Clinical Supervision and Allied Health practice: What are we doing? And does it make a difference?

Mr Kim Nguyen1, Dr Imelda Burgman1, Dr Anne Vertigan1

1Hunter New England Local Health District, New Lambton, Australia

Background: Clinical Supervision (CS) is an essential component of clinical governance, and a measure of clinical performance and effectiveness. The research investigated CS practice in Hunter New England Local Health District (HNE Health) for dietitians, occupational therapists, physiotherapists, podiatrists and speech pathologists; and explored the perceptions of these allied health professionals on the impact of CS on patient outcomes.

Methods: A mixed methods sequential design was employed. Phase One: A customised online survey including the Manchester Clinical Supervision Scale-26. The survey was partly completed by 201 participants, with 166 participants fully completing the survey. Phase Two: 15 semi-structured interviews were conducted and analysed using grounded theory, with iterative analysis of 88 free text survey responses, and survey responses on CS style and perceived patient outcomes.

Results: Phase One: CS arrangements included face to face, group and peer supervision, with most (86%) provided on site. Most CS sessions were an hour in length (54%) and occurred monthly (39%). CS was considered effective by the majority (71%) of respondents. Less than a third (27%) had received CS training. Phase Two: Two main themes emerged from the data. Conditions for effective CS had six subthemes: management support; networks & experts: flexibility & choice; dedicated time; supervisor & supervisee training: and supervisee input & collaboration. Effective CS for positive patient outcomes included effective CS subthemes of reflection, clinical reasoning, sharing of resources/information and development of skills/knowledge. Positive patient outcomes were identified by the subthemes of functional improvement, consistency of clinical care and meeting patient goals/desired outcomes.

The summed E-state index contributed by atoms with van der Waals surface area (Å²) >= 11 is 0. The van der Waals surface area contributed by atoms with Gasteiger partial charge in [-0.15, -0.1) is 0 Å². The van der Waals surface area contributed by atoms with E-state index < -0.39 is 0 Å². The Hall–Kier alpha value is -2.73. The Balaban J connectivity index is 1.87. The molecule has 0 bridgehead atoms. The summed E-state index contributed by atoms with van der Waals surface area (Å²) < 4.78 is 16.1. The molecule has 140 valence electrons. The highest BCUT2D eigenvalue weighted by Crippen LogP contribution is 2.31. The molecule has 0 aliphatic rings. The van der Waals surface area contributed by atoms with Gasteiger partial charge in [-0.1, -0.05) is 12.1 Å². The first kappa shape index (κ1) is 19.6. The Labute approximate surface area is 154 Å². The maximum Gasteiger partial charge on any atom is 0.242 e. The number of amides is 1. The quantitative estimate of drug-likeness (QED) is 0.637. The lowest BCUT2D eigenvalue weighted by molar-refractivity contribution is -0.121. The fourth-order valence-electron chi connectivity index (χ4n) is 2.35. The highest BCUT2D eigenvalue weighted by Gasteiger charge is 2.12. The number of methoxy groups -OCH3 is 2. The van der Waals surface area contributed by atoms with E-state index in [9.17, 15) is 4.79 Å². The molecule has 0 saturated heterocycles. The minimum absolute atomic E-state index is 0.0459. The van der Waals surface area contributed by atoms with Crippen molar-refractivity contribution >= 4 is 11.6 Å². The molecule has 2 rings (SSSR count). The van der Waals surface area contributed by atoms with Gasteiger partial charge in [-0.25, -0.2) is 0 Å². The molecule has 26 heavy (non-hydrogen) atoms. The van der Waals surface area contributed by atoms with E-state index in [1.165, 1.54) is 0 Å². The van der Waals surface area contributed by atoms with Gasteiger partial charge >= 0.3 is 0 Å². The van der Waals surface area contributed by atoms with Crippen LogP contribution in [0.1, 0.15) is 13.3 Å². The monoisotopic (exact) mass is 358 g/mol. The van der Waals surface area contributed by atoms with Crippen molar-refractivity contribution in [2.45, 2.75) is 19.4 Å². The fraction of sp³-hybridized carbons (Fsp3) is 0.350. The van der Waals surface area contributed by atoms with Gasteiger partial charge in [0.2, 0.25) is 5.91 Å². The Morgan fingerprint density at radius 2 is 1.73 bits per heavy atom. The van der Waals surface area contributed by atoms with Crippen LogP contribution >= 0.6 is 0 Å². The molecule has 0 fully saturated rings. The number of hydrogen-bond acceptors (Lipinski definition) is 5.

Conclusions: CS was effective for the majority of participants, and was demonstrated to lead to positive patient outcomes of functional improvement, consistency of clinical care and facilitation of patient health care goals. This is the first known research determining a direct link between CS and patient outcomes.